Scientists identify genetic pathways
essential to RNA interference
Research tool for turning off genes
may eventually have therapeutic application
BOSTON - March 24, 2005 - A research team based at Massachusetts
General Hospital (MGH) has identified 80 new genes essential to
the process of RNA interference (RNAi), a powerful new research
tool for inactivating genes in plants or animals. They used the
RNAi process itself to find new genes that participate in the gene-silencing
mechanism, which someday may help to fight human disease. The report
will appear in the journal Science and is receiving early
online release on the Science Express website at http://www.sciencexpress.org.
"The gene activation produced by RNAi is exquisitely specific,
which gives it enormous potential for therapeutic application,"
says Gary Ruvkun, PhD, of the MGH
Department of Molecular Biology, the study's senior author.
"Imagine short, double-stranded RNA molecules that could be
synthesized quickly and inexpensively to silence a single gene.
Promising targets could include viruses like HIV and hepatitis C
or cancer-causing oncogenes. An RNAi-based treatment for age-related
macular degeneration is already in clinical trials." Ruvkun
is a professor of Genetics at Harvard Medical School.
RNAi was originally identified in the C. elegans roundworm
and the flowering plant Arabidopsis thaliana, both of which
are common model organisms for biological research. The process
interrupts the usual transfer of instructions from double-stranded
DNA, through single-stranded messenger RNA and finally into proteins.
Short, double-stranded pieces of RNA bind to the complementary messenger
RNA segments, shutting down gene expression. RNAi occurs naturally
in plants and animals and may help control resistance to viral infection,
among other functions.
For the current study, lead author John Kim, PhD, and his colleagues
developed a strain of C. elegans into which they added a
gene that caused the worms to glow under ultraviolet light but also
turned that gene off using RNAi. They then used RNAi to inactivate
every one of the worms' 19,000 genes by feeding the worms bacteria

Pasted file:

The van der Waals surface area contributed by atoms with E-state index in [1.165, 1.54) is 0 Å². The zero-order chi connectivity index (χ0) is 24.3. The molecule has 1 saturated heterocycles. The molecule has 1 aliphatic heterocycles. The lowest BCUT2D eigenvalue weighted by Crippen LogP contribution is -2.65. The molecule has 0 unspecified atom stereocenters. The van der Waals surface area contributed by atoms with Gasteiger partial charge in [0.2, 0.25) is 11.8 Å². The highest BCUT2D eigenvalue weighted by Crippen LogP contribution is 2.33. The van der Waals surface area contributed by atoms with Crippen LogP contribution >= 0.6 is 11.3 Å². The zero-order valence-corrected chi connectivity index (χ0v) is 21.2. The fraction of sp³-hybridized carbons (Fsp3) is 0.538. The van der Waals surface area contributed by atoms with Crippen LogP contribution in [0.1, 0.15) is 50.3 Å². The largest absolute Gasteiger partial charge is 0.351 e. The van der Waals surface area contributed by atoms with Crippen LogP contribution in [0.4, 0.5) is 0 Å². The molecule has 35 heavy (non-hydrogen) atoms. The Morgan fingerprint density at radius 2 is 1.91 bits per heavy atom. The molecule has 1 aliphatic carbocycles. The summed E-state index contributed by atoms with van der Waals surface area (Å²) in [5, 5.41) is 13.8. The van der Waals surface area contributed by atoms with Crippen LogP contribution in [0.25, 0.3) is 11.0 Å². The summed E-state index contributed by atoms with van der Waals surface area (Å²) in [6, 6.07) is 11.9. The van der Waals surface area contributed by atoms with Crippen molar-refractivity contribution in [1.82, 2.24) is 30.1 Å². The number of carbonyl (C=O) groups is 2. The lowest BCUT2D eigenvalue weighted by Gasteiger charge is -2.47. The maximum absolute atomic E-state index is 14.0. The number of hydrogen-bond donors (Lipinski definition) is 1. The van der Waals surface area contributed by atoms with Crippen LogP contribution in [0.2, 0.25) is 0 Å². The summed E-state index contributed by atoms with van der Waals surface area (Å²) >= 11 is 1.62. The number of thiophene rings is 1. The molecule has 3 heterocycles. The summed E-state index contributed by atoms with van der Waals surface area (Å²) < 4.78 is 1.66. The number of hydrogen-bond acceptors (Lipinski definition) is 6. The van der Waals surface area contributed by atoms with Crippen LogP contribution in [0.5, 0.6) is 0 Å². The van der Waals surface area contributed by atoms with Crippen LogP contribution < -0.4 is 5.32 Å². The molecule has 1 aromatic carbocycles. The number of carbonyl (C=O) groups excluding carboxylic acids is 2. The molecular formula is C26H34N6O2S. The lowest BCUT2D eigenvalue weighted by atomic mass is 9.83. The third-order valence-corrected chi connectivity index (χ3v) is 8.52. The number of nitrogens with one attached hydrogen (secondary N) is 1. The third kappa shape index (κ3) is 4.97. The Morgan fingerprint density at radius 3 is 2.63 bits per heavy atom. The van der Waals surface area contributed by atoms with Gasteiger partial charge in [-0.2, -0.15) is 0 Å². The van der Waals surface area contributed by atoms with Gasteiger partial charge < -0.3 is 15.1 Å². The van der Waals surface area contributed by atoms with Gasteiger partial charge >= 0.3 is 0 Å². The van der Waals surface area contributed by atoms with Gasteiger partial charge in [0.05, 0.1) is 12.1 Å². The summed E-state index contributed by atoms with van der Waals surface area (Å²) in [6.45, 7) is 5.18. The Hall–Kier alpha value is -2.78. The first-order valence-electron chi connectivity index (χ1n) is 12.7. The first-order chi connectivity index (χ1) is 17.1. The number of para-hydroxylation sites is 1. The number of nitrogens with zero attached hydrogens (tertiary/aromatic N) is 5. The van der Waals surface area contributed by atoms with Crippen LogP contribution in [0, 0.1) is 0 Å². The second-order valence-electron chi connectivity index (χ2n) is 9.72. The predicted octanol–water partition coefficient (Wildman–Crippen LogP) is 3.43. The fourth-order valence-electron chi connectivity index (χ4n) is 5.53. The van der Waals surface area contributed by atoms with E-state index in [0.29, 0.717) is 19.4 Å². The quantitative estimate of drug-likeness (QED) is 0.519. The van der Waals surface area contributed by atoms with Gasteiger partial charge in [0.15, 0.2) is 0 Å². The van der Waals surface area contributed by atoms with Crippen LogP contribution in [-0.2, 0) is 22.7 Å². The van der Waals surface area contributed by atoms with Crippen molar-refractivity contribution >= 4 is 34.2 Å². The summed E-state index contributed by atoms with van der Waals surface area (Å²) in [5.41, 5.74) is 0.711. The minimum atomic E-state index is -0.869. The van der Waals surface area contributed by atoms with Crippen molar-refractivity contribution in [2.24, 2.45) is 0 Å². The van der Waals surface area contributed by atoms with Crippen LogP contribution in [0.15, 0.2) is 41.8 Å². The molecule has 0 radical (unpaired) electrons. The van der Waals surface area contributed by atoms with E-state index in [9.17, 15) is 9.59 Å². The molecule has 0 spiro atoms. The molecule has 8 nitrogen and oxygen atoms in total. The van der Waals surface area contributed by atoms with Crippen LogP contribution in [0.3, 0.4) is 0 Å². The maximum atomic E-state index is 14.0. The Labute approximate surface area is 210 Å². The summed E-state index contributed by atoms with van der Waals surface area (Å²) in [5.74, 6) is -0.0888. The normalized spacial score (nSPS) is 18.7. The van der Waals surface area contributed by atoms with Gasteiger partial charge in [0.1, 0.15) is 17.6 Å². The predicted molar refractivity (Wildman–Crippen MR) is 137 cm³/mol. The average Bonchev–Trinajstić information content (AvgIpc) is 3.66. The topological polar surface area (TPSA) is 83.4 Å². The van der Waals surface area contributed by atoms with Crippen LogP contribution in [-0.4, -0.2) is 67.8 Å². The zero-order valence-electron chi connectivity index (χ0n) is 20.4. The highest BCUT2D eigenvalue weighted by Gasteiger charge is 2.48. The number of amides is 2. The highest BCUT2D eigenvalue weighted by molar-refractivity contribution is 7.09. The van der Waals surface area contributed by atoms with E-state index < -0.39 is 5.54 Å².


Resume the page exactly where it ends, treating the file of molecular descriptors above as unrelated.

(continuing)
that produce double-stranded RNA for each gene. Inactivation of
about 90 genes caused the worms to glow, indicating that those genes
were essential to the RNAi process that had been suppressing expression
of the fluorescence gene.
Some of the identified genes - many of which have human counterparts
- code for proteins involved with the packaging and processing of
RNA, but others may be involved with the regulation of DNA itself,
including the repair of DNA damage. "These new steps indicate
there is more to RNAi than RNA destruction," says Kim. "And
the connection to DNA damage pathways, which was totally unexpected,
suggests a potential connection between RNAi and the control of
cell division in cancer."
The researchers note that better understanding the mechanisms underlying
RNAi could help transform what has been a research tool into a powerful
therapeutic tool. Although the process has worked well in studies
of cultured human cells, it has not yet been effective for experimentally
suppressing gene expression in living mammals. Identifying each
step in the RNAi process could lead to more successful inactivation
of disease-related genes. And in addition to the technique's potential
for gene silencing, controlling levels of RNAi that may underlie
some cancers or be used in viral replication may offer further clinical
Along with Kim, the study's co-first authors are Harrison Gabel
and Ravi Kamath, MD, PhD, of the MGH Department of Molecular Biology.
Additional authors are Muneesh Tewari, MD, PhD, Jean-Francois Rual,
Nicolas Bertin, and Marc Vidal, PhD, of Dana-Farber Cancer Institute;
Amy Pasquinelli, PhD, of the University of California at San Diego;
Scott Kennedy, PhD, of the University of Wisconsin; and Michael
Dybbs and Joshua Kaplan, PhD, of MGH. The research was supported
by grants from the National Institutes of Health.
Massachusetts General Hospital, established in 1811, is the original
and largest teaching hospital of Harvard Medical School. The MGH
conducts the largest hospital-based research program in the United
States, with an annual research budget of more than $450 million
and major research centers in AIDS, cardiovascular research, cancer,
cutaneous biology, medical imaging, neurodegenerative disorders,
transplantation biology and photomedicine. In 1994, MGH and Brigham
and Women's Hospital joined to form Partners HealthCare System,
an integrated health care delivery system comprising the two academic
medical centers, specialty and community hospitals, a network of
physician groups, and nonacute and home health services.
Media Contact: Sue
McGreevey, MGH Public Affairs
Physician Referral Service: 1-800-388-4644
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